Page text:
Accidents involving vehicles are an accepted part of running a fleet. Often they are minor, but occasionally they are serious and the human tragedy puts into context any problems caused by damaged vehicles.
However, those issues still need to be dealt with by fleet operators and can cost hundreds of thousands of pounds from a combination of insurance claims, lost productivity and administration.
It is an area of business that cannot be ignored – and rightly so.
According to road safety charity Brake, at-work drivers have crash rates that are up to 40% higher than those of other drivers, with roughly one-third of all company cars on the road involved in a crash every year.
Katie Shephard, acting general manager at Brake, says: “In a recent survey, Brake found that in addition to clocking up more miles than other drivers, people driving for work are more likely to take life-threatening risks such as speeding or talking on a mobile phone while driving.
“This behaviour makes at-work drivers an extremely high risk group.”
Research by Total Accident Management in May shows that the most common causes of accidents are hitting the rear of another vehicle, glass damage and collision with an object.
Caroline Scurr, campaign director for Driving for Better Business, says: “Reducing the number of crashes involving at-work drivers is proven to save thousands and, in the case of large fleets, millions of pounds. In addition, cutting the carnage improves business efficiency and an organisation’s image.”
Another factor affecting accident rates that is steadily increasing is drivers’ attitude to taking risks on the road.
Peter Eldridge, head of operations at Inchcape Fleet Solutions, says: “The reality is vehicles are very sophisticated and drivers don’t tend to carry out routine checks in the same way they used to.
“People are over-reliant on technology. But you’d like to think if there is any element of driver
ownership then the drivers should take more care of checking the vehicle before they drive.”
As cars have become more technologically sound the time between recommended service intervals has also increased, in some instances up to as much as two years or the equivalent milage.
“If drivers don’t check the car until it is due for service, then potential for an increased risk goes up,” says Eldridge.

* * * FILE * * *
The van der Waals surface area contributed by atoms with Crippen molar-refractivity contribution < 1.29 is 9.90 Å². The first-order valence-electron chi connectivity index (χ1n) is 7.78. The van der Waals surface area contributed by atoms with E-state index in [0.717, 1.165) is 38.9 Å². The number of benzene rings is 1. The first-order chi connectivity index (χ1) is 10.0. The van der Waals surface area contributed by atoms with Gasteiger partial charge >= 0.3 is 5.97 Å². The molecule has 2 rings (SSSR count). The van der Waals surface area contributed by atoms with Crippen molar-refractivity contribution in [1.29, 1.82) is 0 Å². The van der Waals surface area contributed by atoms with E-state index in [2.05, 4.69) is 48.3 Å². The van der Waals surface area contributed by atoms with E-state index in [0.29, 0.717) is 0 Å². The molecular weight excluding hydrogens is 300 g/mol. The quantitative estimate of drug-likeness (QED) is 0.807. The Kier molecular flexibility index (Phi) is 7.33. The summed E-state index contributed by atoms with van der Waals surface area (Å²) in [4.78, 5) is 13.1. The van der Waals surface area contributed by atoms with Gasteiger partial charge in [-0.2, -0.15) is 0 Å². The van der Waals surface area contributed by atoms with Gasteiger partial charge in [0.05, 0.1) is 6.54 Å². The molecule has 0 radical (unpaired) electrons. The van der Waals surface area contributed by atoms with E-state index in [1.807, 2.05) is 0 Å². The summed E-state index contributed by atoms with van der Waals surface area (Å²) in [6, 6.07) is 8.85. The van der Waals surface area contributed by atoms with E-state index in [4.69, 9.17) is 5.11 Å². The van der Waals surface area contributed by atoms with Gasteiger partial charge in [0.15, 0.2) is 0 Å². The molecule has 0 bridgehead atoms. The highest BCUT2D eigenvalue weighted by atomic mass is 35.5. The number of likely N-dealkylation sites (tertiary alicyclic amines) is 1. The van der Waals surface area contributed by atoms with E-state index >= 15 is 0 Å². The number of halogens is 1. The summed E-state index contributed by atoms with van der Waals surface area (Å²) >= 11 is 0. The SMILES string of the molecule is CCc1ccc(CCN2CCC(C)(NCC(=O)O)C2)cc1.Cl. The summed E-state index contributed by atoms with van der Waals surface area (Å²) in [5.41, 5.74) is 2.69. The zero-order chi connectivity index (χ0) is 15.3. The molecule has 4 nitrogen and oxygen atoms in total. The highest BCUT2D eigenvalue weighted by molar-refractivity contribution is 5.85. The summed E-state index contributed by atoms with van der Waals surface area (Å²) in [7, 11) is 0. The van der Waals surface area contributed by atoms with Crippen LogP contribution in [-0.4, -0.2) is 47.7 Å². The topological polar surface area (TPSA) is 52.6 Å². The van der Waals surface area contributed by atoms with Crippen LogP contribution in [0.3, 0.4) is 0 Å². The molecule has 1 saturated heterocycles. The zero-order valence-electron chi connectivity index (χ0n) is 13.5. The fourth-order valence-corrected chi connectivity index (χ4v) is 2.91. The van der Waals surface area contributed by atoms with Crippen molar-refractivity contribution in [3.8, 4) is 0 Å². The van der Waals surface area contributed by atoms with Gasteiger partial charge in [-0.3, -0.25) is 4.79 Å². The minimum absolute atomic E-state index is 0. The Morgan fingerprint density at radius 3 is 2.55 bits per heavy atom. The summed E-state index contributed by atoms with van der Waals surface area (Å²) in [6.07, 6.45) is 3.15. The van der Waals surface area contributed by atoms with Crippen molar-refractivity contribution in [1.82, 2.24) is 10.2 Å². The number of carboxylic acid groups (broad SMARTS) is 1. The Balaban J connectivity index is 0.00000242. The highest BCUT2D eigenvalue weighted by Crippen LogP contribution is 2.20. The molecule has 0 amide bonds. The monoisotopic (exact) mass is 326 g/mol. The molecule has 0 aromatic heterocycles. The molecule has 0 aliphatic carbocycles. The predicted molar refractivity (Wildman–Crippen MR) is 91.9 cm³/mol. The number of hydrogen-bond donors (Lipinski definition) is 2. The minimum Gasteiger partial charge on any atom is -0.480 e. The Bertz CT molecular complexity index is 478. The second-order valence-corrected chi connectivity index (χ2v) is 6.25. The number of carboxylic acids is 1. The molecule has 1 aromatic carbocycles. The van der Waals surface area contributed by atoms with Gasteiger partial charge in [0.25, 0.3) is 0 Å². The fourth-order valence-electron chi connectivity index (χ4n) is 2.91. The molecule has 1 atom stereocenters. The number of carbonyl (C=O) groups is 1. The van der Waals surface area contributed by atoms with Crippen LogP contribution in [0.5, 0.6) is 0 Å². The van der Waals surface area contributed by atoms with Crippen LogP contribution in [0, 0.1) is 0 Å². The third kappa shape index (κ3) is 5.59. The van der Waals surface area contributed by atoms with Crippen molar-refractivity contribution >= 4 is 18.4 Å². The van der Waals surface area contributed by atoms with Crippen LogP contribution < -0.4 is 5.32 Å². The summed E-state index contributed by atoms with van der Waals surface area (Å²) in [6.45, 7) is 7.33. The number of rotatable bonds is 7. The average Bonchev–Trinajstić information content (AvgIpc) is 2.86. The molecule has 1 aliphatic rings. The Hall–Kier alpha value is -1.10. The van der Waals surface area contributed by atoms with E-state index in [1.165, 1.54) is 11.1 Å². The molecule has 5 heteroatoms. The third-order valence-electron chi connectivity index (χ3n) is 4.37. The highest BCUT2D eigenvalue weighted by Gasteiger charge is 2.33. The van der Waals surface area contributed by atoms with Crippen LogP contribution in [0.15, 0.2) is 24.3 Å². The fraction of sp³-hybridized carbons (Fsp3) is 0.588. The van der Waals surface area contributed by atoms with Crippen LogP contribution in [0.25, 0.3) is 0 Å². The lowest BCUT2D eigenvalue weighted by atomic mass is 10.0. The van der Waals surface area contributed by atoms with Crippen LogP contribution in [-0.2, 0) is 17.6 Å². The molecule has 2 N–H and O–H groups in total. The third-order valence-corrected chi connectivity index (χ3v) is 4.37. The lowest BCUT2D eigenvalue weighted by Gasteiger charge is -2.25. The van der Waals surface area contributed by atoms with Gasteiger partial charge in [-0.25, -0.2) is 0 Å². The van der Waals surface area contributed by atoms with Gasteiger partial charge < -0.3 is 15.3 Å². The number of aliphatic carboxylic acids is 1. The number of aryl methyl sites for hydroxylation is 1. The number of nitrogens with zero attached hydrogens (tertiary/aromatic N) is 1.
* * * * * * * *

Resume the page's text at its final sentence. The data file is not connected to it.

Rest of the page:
“We recommend a fleet’s policy includes that if they don’t check the car themselves that they have it checked out at a garage.
"At the end of the day, the driver is still legally obliged to ensure the vehicle is in a safe condition to drive.”
Meanwhile, the recession and in turn the downsizing of businesses has had its own impact.
“You have to look at the usage of the vehicle – how many hours does the driver spend behind the wheel? Lately, many businesses have been ‘right-sizing’ themselves and often drivers are carrying out a full day’s work and then driving long distances, thus increasing the risk of accidents,” says Eldridge.
He also believes a robust vehicle policy is paramount for companies tackling their incident rates.
“The main issue with accident management is that there has to be a strong business culture in terms of vehicle policy,” he says.
“All businesses must make sure their policy covers key elements, such as the use of mobile phones while driving.
“I’m sure most fleets cover the correct elements, but it’s not always as robust as it could be.
Accidents are an expensive business. In 2000 the Health and Safety Executive estimated the costs to employers from “at-work” road traffic accidents to be in the region of £2.7 billion per annum.
And more recent research from Fleet Support Group shows that for every fleet driver involved in an accident, the employer will have to sell more than £22,000 of products or services to cover the costs.
Meanwhile, the excess levels that insurance companies impose on fleets means that when accidents do occur, insurers rarely get involved.
Eldridge says: “Most insurers suggest that one incident costs around £1,000, not including third-party costs. It usually transpires that a fleet will pay for 60-70% of incidents its drivers are involved in.”
It is imperative for companies to track the amount of money they are spending on incidents, to allow them to prioritise training needs.
As well as any cost involved in repairing the vehicle, a fleet also faces a larger overall bill.
Fleet Support Group estimates that every accident costs at least three times more than the cost of repairing that vehicle.
Another factor affecting cost is the downtime as a result of an accident. Though this varies, on average it is seven days loss of use per vehicle.
“This is unnecessary expense for fleets because if there was no accident in the first place then there wouldn’t be any days gone,” concludes Eldridge.
Across the industry it is generally seen that a combination of risk management tactics and employing an accident management firm will bring the most effective results when dealing with fleet risks.
Risk management can be divided into three sectors: compliance, employees’ safety and saving money.
Simon Elstow, head of training and operations
at the Institute of Advanced Motorists, says: “Companies need to focus on all three of these to get the best results. With compliance, firms need to look at their health and safety policies, the Corporate Manslaughter Act and their stance on corporate social responsibility.